Specifically, today, many children are out of school in the state not because they are not willing to be educated but because the cost of education is beyond the reach of their parents. The public schools as you are well aware are short of teachers with dilapidated buildings- on the other hands, the private schools where the environment is conducive for learning is cost intensive.

Very instructive, why you need ample courage to fund the educational sector in the state is that aside from averting another ghastly experience as recorded at Okotie Eboh Primary school, Sapele area of the state, any plan that the government has for the youths without a quality education is a share waste of time. Second and most fundamental, without accessible and affordable education in the state, the children take to the streets where all forms of criminals and other social misfits who pose the actual threats in the forms of armed robbery thugs, drug abusers and other social ills that give bad names to the society are bred.

The plight of deltans living in the coastal part of the state is another issue that will in structure and context demand that you abandon romantic illusion and do well concerning their situation. A visit to that part of the state will reveal that they have not vanished physically but only exist in the frames.

You will recall that just recently, an open Letter  dated May 20th, 2019 was forwarded to you by the Riverine communities in Delta state where the group bemoaned the non-presence of government projects in the coastal areas, lamenting the Niger Delta Development Commissions’ (NDDC) and The Delta State Oil Producing Development Commission (DESOPADEC) choice of cities and towns for their   projects, and advocated for the creation of Coastal Area development agency (CADA), as a way of ensuring a sustained development of the area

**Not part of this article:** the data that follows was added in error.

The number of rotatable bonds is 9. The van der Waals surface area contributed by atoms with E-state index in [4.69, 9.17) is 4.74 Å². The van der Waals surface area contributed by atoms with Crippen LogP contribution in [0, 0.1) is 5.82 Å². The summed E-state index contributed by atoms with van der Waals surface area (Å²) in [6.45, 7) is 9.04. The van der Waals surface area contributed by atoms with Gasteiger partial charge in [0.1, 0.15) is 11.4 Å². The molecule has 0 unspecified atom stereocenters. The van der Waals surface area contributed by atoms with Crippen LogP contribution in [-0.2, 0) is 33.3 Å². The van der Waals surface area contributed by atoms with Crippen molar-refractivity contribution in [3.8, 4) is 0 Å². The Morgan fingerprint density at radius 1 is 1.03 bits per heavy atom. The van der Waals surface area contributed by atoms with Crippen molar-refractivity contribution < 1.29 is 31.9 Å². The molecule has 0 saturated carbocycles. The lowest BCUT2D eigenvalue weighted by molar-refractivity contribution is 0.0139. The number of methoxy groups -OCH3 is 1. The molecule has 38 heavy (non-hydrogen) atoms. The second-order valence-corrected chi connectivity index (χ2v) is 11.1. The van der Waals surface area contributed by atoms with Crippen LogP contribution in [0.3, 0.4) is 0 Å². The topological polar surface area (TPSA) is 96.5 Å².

Though faced with interminable socioeconomic and environmental challenges, one point I would like to draw your attention to is that these coastal dwellers are that they are troubled but not despondent. A situation that makes it easy for them to be managed and contained if only you could come up with a plan and will to tackle the challenges as currently faced.

Succeeding on this assignment will apart from creating jobs for the youths require you rededicate your energy to doing well and not being just politically correct. Job creation is vital as the large unemployed youth population is a threat to the security of the few that are employed.

The future of the state is full of promises as it is fraught with uncertainty. And the conventional leadership the system is giving way to the one based on knowledge, and for us to build the Delta state of our dreams, we must learn to be part of the knowledge-based world.

– Jerome-Mario (jeromeutomi@yahoo.com)  is a Lagos- Based Journalist